Cheruiyot, a 34-year-old mom, made her marathon debut in London last year, finishing fourth. Before that, Cheruiyot earned four Olympic medals on the track, plus four world titles combined in the 5000m and 10,000m.

Paula Radcliffe‘s world record with male pacers — 2:15:25 from 2003 — was a target for Keitany. Last year, Keitany broke Radcliffe’s world record without male pacers by 41 seconds, winning her third London title in 2:17:01.

The other leading contender Sunday, Ethiopian Tirunesh Dibaba, stopped in the 20th mile.

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MORE: Shalane Flanagan looks to future after last Boston Marathon

2018 London Marathon results

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Top finishers from the 38th London Marathon (full searchable results here) …

Men’s Elite
1. Eliud Kipchoge (KEN) 2:04:17
2. Tola Kitata (ETH) 2:04:49
3. Mo Farah (GBR) 2:06:21
4. Abel Kirui (KEN) 2:07:07
5. Bedan Karoki (KEN) 2:08:34
6. Kenenisa Bekele (ETH) 2:08:53
7. Lawrence Cherono (KEN) 2:09:25
8. Daniel Wanjiru (KEN) 2:10:35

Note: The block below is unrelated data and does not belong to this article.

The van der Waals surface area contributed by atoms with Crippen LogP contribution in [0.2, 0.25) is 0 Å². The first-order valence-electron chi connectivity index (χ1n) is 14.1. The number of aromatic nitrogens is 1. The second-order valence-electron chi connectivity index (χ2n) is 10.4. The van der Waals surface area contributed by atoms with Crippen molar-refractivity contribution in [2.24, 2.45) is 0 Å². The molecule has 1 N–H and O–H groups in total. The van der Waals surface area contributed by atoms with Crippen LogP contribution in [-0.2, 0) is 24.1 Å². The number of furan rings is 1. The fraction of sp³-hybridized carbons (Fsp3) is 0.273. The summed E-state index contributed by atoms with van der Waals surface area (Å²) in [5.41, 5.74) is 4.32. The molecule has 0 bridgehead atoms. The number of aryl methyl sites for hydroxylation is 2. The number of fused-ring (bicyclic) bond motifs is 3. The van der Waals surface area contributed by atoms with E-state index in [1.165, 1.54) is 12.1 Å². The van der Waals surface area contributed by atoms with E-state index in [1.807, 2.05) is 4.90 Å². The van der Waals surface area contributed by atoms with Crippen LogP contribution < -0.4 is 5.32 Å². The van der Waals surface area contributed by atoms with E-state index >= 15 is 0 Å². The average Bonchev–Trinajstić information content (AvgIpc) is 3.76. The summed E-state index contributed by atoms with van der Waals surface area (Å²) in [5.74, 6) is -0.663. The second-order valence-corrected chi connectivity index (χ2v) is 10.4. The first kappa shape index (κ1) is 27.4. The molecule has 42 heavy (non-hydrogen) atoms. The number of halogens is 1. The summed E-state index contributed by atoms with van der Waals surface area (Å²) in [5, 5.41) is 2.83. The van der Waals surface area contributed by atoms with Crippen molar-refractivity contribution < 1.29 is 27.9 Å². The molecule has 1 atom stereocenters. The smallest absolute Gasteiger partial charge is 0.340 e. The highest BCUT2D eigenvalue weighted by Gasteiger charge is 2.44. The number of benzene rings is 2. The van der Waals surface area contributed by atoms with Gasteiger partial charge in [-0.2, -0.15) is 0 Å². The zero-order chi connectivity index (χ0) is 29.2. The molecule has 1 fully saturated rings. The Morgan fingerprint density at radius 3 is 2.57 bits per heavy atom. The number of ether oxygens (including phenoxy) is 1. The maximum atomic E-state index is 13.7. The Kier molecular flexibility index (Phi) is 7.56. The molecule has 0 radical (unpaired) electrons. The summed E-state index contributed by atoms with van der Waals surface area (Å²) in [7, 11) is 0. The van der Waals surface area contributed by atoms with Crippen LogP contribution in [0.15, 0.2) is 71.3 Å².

9. Amanuel Mesel (ERI) 2:11:52
10. Yohanes Gebregergish (ER) 2:12:09
17. Guye Adola (ETH) 2:32:35

Women’s Elite
1. Vivian Cheruiyot (KEN) 2:18:31
2. Brigid Kosgei (KEN) 2:20:13
3. Tadelech Bekele (ETH) 2:21:40
4. Gladys Cherono (KEN) 2:24:10
5. Mary Keitany (KEN) 2:24:27
6. Rose Chelimo (BRN) 2:26:03
7. Mare Dibaba (ETH) 2:27:45
8. Lily Partridge (GBR) 2:29:24
9. Tracy Barlow (GBR) 2:32:09
10. Stephanie Bruce (USA) 2:32:28
DNF. Tirunesh Dibaba (ETH)

Men’s Wheelchair
1. David Weir (GBR) 1:31:15
2. Marcel Hug (SUI) 1:31:15
3. Daniel Romanchuk (USA) 1:31:16
4. Josh George (USA) 1:31:24
5. Kurt Fearnley (AUS) 1:31:24

Women’s Wheelchair
1. Madison de Rozario (AUS) 1:42:58
2. Tatyana McFadden (USA) 1:42:58
3. Susannah Scaroni (USA) 1:43:00
4. Manuela Schar (SUI) 1:43:01
5. Amanda McGrory (USA) 1:43:04

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MORE: Shalane Flanagan looks to future after last Boston Marathon